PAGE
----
This Month Holds the Highest Risk for Carbon Monoxide Poisoning
December ranks as the riskiest month for carbon monoxide poisoning as temperatures drop, furnaces fire up and more people gather indoors for the holidays.
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With temperatures plunging, heating systems firing up, and more people gathering indoors for holidays, December ranks as the riskiest month for carbon monoxide poisoning.
The U.S. Centers for Disease Control and Prevention estimate at least 50,000 people require emergency room care and at least 430 people accidentally die annually from invisible, odorless, stealthy carbon monoxide.
Here’s how to keep your home safe.
Be Proactive With Maintenance
Schedule an annual visit from a certified technician for your heating system, water heater and other appliances using gas, oil or coal. Weigh the pros and cons if you think you need a new furnace or HVAC system.
Keep Vents and Flues Clean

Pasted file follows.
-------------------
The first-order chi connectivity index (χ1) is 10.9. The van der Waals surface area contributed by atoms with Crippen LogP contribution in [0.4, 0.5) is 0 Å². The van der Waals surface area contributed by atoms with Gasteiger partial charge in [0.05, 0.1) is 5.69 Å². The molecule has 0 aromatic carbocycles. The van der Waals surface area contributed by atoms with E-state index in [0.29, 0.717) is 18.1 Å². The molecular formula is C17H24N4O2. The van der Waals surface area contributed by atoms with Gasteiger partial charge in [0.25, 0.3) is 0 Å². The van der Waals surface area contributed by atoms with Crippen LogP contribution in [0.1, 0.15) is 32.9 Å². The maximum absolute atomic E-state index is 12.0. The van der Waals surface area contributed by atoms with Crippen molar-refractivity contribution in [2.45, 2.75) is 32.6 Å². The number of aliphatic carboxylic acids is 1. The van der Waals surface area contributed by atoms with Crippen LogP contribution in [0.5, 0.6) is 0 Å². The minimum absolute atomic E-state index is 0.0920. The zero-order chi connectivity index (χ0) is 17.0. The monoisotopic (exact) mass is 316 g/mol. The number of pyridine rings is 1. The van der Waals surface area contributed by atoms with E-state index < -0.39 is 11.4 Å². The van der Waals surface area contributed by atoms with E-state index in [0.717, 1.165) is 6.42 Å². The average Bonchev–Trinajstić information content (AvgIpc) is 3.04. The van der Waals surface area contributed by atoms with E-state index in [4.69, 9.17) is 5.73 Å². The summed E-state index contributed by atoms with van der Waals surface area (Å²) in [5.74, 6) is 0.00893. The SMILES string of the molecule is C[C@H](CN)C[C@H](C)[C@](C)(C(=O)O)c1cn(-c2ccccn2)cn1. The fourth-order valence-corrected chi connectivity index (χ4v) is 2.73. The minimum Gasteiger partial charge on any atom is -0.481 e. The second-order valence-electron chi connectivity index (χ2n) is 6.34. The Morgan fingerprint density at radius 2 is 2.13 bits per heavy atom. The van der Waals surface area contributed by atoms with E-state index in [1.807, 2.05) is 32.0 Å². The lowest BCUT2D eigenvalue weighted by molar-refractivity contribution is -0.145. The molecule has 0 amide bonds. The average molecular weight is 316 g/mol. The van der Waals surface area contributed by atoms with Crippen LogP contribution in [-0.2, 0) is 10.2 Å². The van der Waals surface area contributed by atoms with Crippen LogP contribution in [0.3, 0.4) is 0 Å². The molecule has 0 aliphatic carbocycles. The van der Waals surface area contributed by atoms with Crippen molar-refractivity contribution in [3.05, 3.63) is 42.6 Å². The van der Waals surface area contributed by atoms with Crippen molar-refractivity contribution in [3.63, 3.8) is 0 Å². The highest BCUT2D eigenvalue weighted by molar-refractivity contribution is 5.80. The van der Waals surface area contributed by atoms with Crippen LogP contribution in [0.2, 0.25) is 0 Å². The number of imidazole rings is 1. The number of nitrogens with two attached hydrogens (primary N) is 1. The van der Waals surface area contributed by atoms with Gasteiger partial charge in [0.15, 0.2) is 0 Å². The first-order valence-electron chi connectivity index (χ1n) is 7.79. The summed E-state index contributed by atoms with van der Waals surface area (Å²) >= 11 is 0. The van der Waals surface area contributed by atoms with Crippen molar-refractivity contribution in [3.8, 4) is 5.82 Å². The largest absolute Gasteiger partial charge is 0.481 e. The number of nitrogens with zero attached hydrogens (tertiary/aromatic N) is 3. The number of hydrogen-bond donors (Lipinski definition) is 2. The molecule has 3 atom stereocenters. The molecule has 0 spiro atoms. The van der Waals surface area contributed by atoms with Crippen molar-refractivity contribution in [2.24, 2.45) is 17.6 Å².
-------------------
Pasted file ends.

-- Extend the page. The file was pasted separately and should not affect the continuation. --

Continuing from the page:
Check vents, ducts and flues for your furnace, heater, fireplace and dryer. Make sure no debris from birds and critters, snow, fall leaves or lint is blocking ventilation. Cleaning vents also extends the life and efficiency of appliances and your furnace.
Keep Gas Appliances Outdoors
Winter power outages cause challenges, but do not use a charcoal grill, lantern, camping stove or hibachi grill inside a home or camper. Also, keep gas-powered leaf blowers, snow blowers, generators and chain saws away from open windows where fumes can creep into enclosed spaces.
Warm Up Your Vehicle Safely
Keep garage doors open when warming up vehicles on cold days. Make sure exhaust pipes are free of snow and ice, which can cause carbon monoxide to build up inside vehicles. Instead of risking frost bite, consider these 12 ways to heat your garage safely and reliably in winter.
Know the Symptoms
Get medical help if you experience systems of carbon monoxide poisoning, which include headache, dizziness, weakness, nausea, vomiting, chest pain and confusion. People who have been drinking alcohol or are sleeping are the most vulnerable.
Use Carbon Monoxide Detectors
Choose and install carbon monoxide detectors that are battery-powered or have a battery backup. Check and change batteries every six months. Look for models ranging from easy plug-ins like this Night Hawk model or go high-tech and sync to mobile devices with Google’s Nest smoke and carbon monoxide alarm.